A checking run occurs when the runner makes a run as if to accept a long service behind the defense, which tends to pull defenders towards their own goal. As a result, a large space typically opens in the territory which the defenders just left - and the runner simply checks back into this space in order to receive a ball without immediate interference from the defense. In checking back for the ball, the runner usually will have his back towards goal - so it is common that he will execute a drop pass, which is simply a back-pass to a teammate who is facing goal. The drop can create excellent scoring chances, because the player accepting the drop usually is coming in at speed and the transfer of his extra momentum to the ball can result in wicked shot on goal. Furthermore, because the drop is going against the direction of play, the defenders frequently are facing in the wrong direction and never even see the receiver until it is too late.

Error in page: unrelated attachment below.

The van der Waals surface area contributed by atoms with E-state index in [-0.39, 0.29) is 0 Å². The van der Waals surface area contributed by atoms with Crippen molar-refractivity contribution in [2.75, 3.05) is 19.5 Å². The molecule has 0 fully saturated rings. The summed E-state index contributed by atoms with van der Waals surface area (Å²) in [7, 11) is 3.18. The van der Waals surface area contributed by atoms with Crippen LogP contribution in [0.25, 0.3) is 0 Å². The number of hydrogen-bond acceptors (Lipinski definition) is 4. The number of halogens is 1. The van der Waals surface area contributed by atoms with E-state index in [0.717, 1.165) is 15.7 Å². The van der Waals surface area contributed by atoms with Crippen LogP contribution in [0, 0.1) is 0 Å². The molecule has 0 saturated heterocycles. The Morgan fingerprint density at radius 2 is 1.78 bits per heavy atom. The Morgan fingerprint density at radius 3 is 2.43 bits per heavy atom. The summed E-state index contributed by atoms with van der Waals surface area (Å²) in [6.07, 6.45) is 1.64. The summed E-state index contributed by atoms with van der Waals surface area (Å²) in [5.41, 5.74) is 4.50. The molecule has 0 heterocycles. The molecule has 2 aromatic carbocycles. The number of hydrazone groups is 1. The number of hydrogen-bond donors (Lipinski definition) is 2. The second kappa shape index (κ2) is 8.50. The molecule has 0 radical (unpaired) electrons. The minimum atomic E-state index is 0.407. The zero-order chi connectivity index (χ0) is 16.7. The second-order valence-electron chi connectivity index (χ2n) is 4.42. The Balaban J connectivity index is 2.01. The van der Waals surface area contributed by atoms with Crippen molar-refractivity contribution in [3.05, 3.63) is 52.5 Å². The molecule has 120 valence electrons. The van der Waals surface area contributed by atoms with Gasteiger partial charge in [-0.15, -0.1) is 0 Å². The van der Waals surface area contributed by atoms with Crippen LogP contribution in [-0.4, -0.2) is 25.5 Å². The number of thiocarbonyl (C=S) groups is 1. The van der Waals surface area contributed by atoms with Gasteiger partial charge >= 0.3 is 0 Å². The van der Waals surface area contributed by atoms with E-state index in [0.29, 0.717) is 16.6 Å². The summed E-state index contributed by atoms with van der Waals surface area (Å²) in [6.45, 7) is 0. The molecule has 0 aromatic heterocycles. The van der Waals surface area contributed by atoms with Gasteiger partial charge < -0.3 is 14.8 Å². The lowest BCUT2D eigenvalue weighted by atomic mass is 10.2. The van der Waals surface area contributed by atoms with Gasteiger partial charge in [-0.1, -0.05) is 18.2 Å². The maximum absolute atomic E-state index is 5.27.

The take-over run is simply a quick switch of the ball to a teammate going in the opposite direction in order to confuse the defense. The on-ball attacker dribbles the ball close by a teammate and continues on running as if he has the ball, while leaving the ball for his teammate to pick up and go in the opposite direction. The dummy run is a similar type of ploy, in which a runner makes a hard run to a certain space (often making a lot of noise to draw attention to himself), while the actual play goes down the opposite side. These techniques are very appealing to players in their early to mid-teens, and this may be the best time to introduce them, after the players already have developed solid skills and re ready for a bit of finesse and trickery.